Close the Borders: DAVE REEVES column from ARTHUR MAGAZINE No. 22

“Do the Math” column by Dave Reeves
originally published in Arthur Magazine No. 22 (May 02006)

Close the Borders

Masses teem at the border demanding to be exploited. The Christian nature of America obliges us to take our “border brothers” in after running them through a rigorous desert obstacle course to cull out the weak. The surviving braceros go on to make up the disenfranchised worker caste which the civil rights movement strove so hard to eradicate. “We shall overcome” has been overwhelmed.

Big business loves undocumented Latinos. They take less pay to work harder at jobs that black people won’t do, they can’t vote, and believe in a book which was written to comfort slaves called “the Bible.”

Sense dictates that burgeoning populations should be checked with birth control, but the Bible won’t allow it. Companies no longer pay well or offer benefits because it the bible says that believers must have unprotected sex, pick up serpents and speak in tongues. God has (intelligently) designed a situation where his true believers hope to be conscripted for a pittance into a foreign and hostile country.

Latinos leave their homeland because their country’s infrastructure is undeveloped due to the fact that a majority of their nation’s business is off the books. Mexican drug trade rakes in between 27 and 32 billion dollars a year, while the national oil industry, Pemex, brings in only 7 to 8 billion. Pemex tax pays for El Presidente and his entourage. Untaxed drug profits manifest into typical cheap money detritus: flashy cars, shitty bars and corpses in Tijuana wearing Dolce and Gabbana.

This vast economy of underground drug money sustains a system so corrupt that only a revolution can wipe it away. But the Great Overdue Mexican Revolution is deferred with every Mexican who flees to America to wash dishes.

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Interview with M.I.A. from ARTHUR No. 16 (May 2005)

Originally published in Arthur No. 16

BOMP POP
Born in war-torn Sri Lanka and bred in London, rising star M.I.A.’s pop instincts, radical consciousness and proudly pan-ghetto sound have no easy origin. As the defiant singer/MC explains to Piotr Orlov, it’s both where she’s from and where she’s at. Cover photo by W.T. Nelson.

“The mask is the face.” – Susan Sontag, “On Style”

“I don’t have a side, I’m spread out but I’m a mile wide/I got brown skin but I’m a west Londoner, educated but a refugee” – M.I.A., “MIA”

What, if anything, do we look for in a “pop” star worth supporting? Or more to the point, what are we willing to put up with, besides some gratuitous chart-topping populism and the 15-minutes of media-saturated intrigue, of course? Do we have any right expecting pop stars—not to be confused with musical artists whom luck, trends, circumstance or one great tune propels towards the mainstream—to influence a greater cultural conversation? Pop is, after all, the most powerful global transmitter of ideas in the information age, receiving over the past fifty years equal credit for the democratic tilt of history (Ted Turner’s comment that Western cultural export helped bring down the Berlin Wall) and civilization’s moral decline (Elvis, Madonna, Gangsta Rap, et al.). So, what effect can be brought about by a beautiful young woman whose looks and dance moves, globally minded outlook, state-of-the-art sonics, and spirited attitude recall any number of recent kiddie-pop models—yet whose life experience is based not on driving-towards-stardom dreams and Mickey Mouse Club auditions, but a mix of Third World civil war fatigue and immigrant struggles, Western art-school opportunity and hip-hop generation rebellion, independent experience and mod cons?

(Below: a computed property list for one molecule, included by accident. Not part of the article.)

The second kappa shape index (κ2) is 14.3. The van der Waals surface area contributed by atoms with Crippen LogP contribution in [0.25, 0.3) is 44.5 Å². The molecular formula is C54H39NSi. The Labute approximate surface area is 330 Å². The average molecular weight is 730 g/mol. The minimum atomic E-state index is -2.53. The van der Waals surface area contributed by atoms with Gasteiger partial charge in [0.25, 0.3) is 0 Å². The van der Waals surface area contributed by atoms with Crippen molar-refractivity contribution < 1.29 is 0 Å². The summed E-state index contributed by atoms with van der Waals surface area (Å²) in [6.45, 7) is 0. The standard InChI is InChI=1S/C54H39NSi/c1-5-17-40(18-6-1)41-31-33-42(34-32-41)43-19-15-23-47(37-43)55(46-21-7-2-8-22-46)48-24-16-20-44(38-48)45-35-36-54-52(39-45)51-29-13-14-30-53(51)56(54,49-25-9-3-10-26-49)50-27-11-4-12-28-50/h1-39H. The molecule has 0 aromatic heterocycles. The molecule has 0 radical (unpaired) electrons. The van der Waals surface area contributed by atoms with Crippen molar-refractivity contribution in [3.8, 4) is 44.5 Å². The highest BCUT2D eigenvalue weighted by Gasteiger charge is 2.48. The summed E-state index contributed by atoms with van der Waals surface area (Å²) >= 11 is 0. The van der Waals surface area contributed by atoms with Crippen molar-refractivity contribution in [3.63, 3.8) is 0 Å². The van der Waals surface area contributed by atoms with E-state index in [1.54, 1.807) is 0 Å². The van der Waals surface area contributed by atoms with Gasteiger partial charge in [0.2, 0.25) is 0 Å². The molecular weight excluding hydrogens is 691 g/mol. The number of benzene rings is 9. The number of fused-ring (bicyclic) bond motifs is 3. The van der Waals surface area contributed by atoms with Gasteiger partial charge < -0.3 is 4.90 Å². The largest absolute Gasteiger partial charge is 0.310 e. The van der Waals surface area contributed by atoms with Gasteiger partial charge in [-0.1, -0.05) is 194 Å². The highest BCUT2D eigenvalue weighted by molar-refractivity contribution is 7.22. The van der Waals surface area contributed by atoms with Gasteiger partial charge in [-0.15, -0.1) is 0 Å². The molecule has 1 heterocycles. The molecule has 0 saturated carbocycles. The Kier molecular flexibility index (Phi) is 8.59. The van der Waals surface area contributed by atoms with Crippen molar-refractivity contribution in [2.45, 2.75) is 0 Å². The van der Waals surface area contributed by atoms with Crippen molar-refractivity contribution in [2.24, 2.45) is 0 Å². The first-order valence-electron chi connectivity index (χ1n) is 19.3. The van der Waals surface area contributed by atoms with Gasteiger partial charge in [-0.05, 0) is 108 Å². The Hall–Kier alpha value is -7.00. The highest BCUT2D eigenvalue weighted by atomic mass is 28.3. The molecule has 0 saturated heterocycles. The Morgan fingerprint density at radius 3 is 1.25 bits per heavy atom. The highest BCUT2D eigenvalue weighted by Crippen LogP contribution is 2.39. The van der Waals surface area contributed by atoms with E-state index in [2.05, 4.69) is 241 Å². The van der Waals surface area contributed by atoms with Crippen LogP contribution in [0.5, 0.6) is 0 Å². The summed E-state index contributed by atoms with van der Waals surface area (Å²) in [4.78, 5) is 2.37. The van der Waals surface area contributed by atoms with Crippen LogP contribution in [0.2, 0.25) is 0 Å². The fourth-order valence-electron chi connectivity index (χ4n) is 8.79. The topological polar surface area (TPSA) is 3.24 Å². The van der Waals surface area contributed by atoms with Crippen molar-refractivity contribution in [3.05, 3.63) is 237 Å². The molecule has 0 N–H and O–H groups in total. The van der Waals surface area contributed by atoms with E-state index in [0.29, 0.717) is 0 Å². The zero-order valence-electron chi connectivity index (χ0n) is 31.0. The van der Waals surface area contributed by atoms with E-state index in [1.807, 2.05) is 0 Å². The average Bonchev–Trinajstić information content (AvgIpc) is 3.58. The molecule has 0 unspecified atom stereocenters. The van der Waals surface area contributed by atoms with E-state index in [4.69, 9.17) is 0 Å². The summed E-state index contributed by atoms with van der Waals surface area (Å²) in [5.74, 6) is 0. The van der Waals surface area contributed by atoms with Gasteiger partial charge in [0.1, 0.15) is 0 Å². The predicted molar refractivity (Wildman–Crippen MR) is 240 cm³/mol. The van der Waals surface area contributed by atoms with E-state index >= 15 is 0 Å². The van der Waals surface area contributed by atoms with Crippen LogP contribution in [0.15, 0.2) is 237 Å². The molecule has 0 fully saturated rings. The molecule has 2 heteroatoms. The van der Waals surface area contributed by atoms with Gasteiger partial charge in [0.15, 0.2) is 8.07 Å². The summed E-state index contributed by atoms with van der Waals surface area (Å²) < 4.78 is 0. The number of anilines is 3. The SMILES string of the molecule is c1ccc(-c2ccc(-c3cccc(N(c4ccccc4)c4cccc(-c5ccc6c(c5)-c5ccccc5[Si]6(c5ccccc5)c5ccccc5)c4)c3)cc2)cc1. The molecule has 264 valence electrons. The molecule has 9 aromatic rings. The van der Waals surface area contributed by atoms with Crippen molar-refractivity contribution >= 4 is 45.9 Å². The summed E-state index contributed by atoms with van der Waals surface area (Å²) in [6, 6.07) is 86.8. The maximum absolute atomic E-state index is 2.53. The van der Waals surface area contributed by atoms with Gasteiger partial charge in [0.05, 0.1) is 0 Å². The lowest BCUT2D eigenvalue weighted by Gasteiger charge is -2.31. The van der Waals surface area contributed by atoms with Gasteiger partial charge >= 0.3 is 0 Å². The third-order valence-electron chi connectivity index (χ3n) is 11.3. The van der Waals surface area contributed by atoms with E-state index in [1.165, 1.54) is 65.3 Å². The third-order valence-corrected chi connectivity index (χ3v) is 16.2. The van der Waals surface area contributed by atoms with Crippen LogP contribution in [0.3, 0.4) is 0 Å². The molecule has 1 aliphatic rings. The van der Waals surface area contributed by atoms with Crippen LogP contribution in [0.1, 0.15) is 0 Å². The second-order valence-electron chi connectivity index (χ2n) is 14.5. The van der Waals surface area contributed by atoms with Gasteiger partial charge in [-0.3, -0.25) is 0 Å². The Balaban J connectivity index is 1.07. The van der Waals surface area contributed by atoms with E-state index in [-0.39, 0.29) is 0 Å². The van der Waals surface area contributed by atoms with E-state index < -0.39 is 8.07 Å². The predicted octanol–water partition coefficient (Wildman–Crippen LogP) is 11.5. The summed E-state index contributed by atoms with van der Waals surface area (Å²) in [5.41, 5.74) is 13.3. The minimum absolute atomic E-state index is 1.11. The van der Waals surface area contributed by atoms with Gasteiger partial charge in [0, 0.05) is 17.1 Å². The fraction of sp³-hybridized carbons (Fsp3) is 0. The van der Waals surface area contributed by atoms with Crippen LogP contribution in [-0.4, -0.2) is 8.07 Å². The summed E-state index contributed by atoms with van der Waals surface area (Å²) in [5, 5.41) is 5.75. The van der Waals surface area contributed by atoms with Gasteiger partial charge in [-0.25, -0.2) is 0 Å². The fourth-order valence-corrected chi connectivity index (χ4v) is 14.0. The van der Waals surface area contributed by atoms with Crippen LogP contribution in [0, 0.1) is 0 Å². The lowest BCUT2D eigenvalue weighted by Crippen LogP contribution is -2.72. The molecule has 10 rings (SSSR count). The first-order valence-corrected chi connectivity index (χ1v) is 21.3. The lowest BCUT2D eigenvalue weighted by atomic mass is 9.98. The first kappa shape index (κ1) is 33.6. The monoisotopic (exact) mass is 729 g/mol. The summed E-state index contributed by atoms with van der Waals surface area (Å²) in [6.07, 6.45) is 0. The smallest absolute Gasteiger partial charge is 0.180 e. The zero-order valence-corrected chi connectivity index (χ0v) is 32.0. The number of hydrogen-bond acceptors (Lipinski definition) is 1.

Meet Maya Arulpragasam, a 28-year-old Sri Lanka-reared, London-educated singer/MC with the stage-name M.I.A., who is approaching her pregnant pop moment, that inexplicable period when a confluence of fates—real and manufactured, critical and social, art and market—align to create sensations, and, at times, freak cultural anomalies and paradigm shifts. Since late 2003, she’s released a steady stream of dancehall-meets-hip-hop-meets-pop singles (“Galang” and “Sunshowers” being the most prominent) and one mix-tape (“Piracy Funds Terrorism, Vol. 1,” co-produced by Philly DJ wunderkind Diplo), blowing up via underground and Internet delivery systems (MP3 bloggers adore her), setting record companies frothing trying to pick up the rights to her debut album, Arular. (One succeeded: The album has just been released by the indie XL, but will soon be worked by Interscope.)

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